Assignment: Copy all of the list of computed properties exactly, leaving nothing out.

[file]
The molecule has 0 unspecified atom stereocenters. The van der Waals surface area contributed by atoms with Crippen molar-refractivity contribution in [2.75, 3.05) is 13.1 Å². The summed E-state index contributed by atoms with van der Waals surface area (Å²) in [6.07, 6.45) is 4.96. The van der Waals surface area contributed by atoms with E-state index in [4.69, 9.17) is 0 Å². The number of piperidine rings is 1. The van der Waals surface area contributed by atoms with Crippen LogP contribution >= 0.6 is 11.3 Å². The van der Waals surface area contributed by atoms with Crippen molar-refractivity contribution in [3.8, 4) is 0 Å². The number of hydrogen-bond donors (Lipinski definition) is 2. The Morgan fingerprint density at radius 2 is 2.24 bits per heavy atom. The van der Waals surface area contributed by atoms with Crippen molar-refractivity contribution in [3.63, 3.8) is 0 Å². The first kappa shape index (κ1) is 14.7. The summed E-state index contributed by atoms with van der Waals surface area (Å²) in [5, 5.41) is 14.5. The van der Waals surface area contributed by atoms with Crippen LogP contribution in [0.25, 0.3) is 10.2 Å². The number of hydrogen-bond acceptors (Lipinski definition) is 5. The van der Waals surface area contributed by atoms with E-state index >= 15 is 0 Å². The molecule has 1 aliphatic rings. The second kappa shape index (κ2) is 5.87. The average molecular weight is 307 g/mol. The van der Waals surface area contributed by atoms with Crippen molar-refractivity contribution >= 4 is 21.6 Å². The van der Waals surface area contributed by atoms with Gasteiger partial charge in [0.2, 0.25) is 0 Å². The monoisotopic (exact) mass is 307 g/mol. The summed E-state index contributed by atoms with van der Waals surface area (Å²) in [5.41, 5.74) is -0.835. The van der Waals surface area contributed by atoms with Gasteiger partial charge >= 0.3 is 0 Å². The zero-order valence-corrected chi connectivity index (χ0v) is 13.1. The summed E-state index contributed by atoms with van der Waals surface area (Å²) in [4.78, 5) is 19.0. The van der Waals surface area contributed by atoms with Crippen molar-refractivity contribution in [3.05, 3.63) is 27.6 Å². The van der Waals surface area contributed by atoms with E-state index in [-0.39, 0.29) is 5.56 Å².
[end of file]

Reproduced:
The molecule has 0 unspecified atom stereocenters. The van der Waals surface area contributed by atoms with Crippen molar-refractivity contribution in [2.75, 3.05) is 13.1 Å². The summed E-state index contributed by atoms with van der Waals surface area (Å²) in [6.07, 6.45) is 4.96. The van der Waals surface area contributed by atoms with E-state index in [4.69, 9.17) is 0 Å². The number of piperidine rings is 1. The van der Waals surface area contributed by atoms with Crippen LogP contribution >= 0.6 is 11.3 Å². The van der Waals surface area contributed by atoms with Crippen molar-refractivity contribution in [3.8, 4) is 0 Å². The number of hydrogen-bond donors (Lipinski definition) is 2. The Morgan fingerprint density at radius 2 is 2.24 bits per heavy atom. The van der Waals surface area contributed by atoms with Crippen molar-refractivity contribution in [3.63, 3.8) is 0 Å². The first kappa shape index (κ1) is 14.7. The summed E-state index contributed by atoms with van der Waals surface area (Å²) in [5, 5.41) is 14.5. The van der Waals surface area contributed by atoms with Crippen LogP contribution in [0.25, 0.3) is 10.2 Å². The number of hydrogen-bond acceptors (Lipinski definition) is 5. The van der Waals surface area contributed by atoms with E-state index >= 15 is 0 Å². The molecule has 1 aliphatic rings. The second kappa shape index (κ2) is 5.87. The average molecular weight is 307 g/mol. The van der Waals surface area contributed by atoms with Crippen molar-refractivity contribution >= 4 is 21.6 Å². The van der Waals surface area contributed by atoms with Gasteiger partial charge in [0.2, 0.25) is 0 Å². The monoisotopic (exact) mass is 307 g/mol. The summed E-state index contributed by atoms with van der Waals surface area (Å²) in [5.41, 5.74) is -0.835. The van der Waals surface area contributed by atoms with Gasteiger partial charge >= 0.3 is 0 Å². The zero-order valence-corrected chi connectivity index (χ0v) is 13.1. The summed E-state index contributed by atoms with van der Waals surface area (Å²) in [4.78, 5) is 19.0. The van der Waals surface area contributed by atoms with Crippen molar-refractivity contribution in [3.05, 3.63) is 27.6 Å². The van der Waals surface area contributed by atoms with E-state index in [-0.39, 0.29) is 5.56 Å².